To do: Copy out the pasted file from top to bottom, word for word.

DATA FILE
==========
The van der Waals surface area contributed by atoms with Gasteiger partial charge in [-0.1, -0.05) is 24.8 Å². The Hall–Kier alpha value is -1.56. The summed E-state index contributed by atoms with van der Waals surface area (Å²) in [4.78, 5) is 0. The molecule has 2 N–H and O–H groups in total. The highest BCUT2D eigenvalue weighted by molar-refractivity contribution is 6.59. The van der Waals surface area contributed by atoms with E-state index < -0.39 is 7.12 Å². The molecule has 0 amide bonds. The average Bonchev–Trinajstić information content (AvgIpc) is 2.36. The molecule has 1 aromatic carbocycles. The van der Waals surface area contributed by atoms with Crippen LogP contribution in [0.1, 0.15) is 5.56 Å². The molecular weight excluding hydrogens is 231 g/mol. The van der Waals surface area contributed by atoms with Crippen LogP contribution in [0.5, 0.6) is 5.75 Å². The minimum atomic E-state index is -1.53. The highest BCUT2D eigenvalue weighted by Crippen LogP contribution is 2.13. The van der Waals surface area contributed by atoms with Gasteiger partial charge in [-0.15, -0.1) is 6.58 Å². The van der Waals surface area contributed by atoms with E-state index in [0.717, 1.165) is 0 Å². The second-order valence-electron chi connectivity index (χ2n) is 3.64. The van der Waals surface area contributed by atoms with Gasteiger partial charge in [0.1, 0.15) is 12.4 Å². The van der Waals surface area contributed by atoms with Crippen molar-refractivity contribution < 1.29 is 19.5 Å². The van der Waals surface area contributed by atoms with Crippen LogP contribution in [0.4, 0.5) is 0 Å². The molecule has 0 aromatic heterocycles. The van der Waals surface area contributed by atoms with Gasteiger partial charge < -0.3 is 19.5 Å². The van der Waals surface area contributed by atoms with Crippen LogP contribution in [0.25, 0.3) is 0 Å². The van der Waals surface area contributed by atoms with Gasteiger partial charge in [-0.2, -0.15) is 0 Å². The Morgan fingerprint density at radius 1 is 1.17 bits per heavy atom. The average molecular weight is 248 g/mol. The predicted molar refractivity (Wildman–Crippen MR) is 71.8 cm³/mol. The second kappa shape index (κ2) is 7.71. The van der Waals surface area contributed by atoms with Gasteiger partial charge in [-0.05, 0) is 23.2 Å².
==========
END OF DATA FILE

The van der Waals surface area contributed by atoms with Gasteiger partial charge in [-0.1, -0.05) is 24.8 Å². The Hall–Kier alpha value is -1.56. The summed E-state index contributed by atoms with van der Waals surface area (Å²) in [4.78, 5) is 0. The molecule has 2 N–H and O–H groups in total. The highest BCUT2D eigenvalue weighted by molar-refractivity contribution is 6.59. The van der Waals surface area contributed by atoms with E-state index < -0.39 is 7.12 Å². The molecule has 0 amide bonds. The average Bonchev–Trinajstić information content (AvgIpc) is 2.36. The molecule has 1 aromatic carbocycles. The van der Waals surface area contributed by atoms with Crippen LogP contribution in [0.1, 0.15) is 5.56 Å². The molecular weight excluding hydrogens is 231 g/mol. The van der Waals surface area contributed by atoms with Crippen LogP contribution in [0.5, 0.6) is 5.75 Å². The minimum atomic E-state index is -1.53. The highest BCUT2D eigenvalue weighted by Crippen LogP contribution is 2.13. The van der Waals surface area contributed by atoms with Gasteiger partial charge in [-0.15, -0.1) is 6.58 Å². The van der Waals surface area contributed by atoms with E-state index in [0.717, 1.165) is 0 Å². The second-order valence-electron chi connectivity index (χ2n) is 3.64. The van der Waals surface area contributed by atoms with Gasteiger partial charge in [0.1, 0.15) is 12.4 Å². The van der Waals surface area contributed by atoms with Crippen molar-refractivity contribution < 1.29 is 19.5 Å². The van der Waals surface area contributed by atoms with Crippen LogP contribution in [0.4, 0.5) is 0 Å². The molecule has 0 aromatic heterocycles. The van der Waals surface area contributed by atoms with Gasteiger partial charge < -0.3 is 19.5 Å². The van der Waals surface area contributed by atoms with Crippen LogP contribution in [0.25, 0.3) is 0 Å². The van der Waals surface area contributed by atoms with Gasteiger partial charge in [-0.2, -0.15) is 0 Å². The Morgan fingerprint density at radius 1 is 1.17 bits per heavy atom. The average molecular weight is 248 g/mol. The predicted molar refractivity (Wildman–Crippen MR) is 71.8 cm³/mol. The second kappa shape index (κ2) is 7.71. The van der Waals surface area contributed by atoms with Gasteiger partial charge in [-0.05, 0) is 23.2 Å².